The good, the bad and the (sometimes) ugly of health care technology

June 15, 2022 / By Steve Delaronde

The contribution of scientific knowledge to the improvement of health care is self-evident. Medicine, devices, surgical techniques and diagnostic tools have improved and saved countless lives over the past century. More recently, digital technology has improved communication, patient monitoring, medical information access and telehealth while creating time for providers to care for patients. How can technology be even more helpful to patients and when can it be too much of a good thing? 

Technology can both facilitate and impede communication. The electronic health record (EHR) is a good example. Transitioning from paper-based to a digital patient record has allowed providers to access and share patient diagnoses, lab reports, medications and notes more efficiently and easily. Theoretically, this means providers can spend more time with their patients and deliver higher quality care. However, EHR use does not always translate to greater efficiency, as practitioners spend more time entering notes on a computer than being present with their patients. 

Ambient intelligence used during an office visit addresses the problem of prioritizing the clinician’s interaction with the EHR over the patient. A patient’s conditions, treatment and outcomes can be effortlessly recorded and coded without taking time away from the important interaction between the patient and clinician.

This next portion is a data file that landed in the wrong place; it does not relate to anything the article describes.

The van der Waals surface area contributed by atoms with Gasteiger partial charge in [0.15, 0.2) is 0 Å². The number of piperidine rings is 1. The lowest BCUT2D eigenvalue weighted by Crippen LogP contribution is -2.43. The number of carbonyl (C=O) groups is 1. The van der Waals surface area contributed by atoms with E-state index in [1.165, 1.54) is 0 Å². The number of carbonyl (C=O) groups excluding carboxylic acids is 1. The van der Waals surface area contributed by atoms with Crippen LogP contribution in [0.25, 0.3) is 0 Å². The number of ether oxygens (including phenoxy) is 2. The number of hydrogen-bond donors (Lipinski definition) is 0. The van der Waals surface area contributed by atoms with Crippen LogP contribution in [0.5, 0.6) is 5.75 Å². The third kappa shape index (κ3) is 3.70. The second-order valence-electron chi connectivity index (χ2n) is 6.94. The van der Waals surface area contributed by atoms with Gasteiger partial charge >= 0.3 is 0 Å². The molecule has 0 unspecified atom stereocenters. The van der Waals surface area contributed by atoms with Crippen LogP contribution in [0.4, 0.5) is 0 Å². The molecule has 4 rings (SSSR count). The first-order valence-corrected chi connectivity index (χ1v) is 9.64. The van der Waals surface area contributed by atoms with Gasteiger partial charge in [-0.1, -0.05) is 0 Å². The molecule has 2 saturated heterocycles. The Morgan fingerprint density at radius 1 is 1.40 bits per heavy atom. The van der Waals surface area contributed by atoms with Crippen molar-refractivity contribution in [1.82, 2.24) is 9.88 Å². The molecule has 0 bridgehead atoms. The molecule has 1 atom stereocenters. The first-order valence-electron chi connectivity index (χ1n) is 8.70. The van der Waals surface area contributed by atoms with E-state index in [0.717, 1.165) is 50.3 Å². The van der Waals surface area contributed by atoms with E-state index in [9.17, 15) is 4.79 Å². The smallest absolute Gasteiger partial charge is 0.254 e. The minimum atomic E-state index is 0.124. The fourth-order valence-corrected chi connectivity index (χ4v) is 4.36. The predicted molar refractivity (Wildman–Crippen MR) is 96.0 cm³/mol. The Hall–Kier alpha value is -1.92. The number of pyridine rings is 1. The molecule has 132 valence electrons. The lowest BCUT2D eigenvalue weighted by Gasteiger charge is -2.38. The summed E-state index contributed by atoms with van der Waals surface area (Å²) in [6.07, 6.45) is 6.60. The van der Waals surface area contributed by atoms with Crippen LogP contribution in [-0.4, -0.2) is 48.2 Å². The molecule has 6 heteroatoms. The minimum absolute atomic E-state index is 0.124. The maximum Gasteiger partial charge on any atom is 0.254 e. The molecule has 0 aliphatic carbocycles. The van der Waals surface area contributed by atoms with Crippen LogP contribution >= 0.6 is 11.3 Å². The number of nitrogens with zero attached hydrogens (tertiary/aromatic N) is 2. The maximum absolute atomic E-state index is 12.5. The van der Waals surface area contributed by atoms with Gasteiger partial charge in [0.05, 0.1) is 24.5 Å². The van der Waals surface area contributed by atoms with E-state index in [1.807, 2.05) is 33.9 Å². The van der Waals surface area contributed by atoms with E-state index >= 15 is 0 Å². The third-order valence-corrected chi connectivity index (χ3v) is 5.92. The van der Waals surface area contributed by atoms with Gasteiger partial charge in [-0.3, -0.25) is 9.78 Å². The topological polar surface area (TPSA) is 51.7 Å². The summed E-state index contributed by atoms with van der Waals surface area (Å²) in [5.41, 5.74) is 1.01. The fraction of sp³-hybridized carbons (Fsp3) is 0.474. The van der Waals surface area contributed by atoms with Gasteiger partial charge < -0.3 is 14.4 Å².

Computer-assisted coding (CAC) also provides an opportunity for health systems to leverage natural language understanding (NLU) to improve the documentation of a patient’s conditions and treatments. While the primary benefit of CAC software is to create a more efficient method of documentation that leads to improved revenue, there are benefits to the patient that are often overlooked.  

Improvements in clinical documentation that benefit the bottom line without benefiting the patient are incomplete. There is valuable information available in a patient encounter that is often underutilized. Medical claims data can be used to create a categorical patient classification that is essential to facilitate patient outreach and care management. Non-medical information such as social determinants of health (SDoH) can be captured with ICD-10 Z codes (Z55-Z65). This enables providers to treat the whole person by addressing the entire spectrum of a patient’s socio-clinical needs. 

Technology must be used to appreciably improve the quality, cost, outcomes or experience of the patient. Technology that leads to higher prices does not always lead to improvements in quality or the patient experience. For example, the proliferation of MRI and CT scanner units in Japan led to price decreases, whereas in the United States it has resulted in unnecessary utilization, as well as higher prices. Also, the use of expensive da Vinci robots has not shown a difference in cancer outcomes between robotic and less expensive open surgery. 

Technology in the right hands, used for the right purpose, is essential to improving communication, coordination and care that results in a positive patient experience. Technology that inhibits these or prioritizes profits over the needs of patients must be reevaluated. 

 Steve Delaronde is senior manager of product, population and payment solutions at 3M Health Information Systems.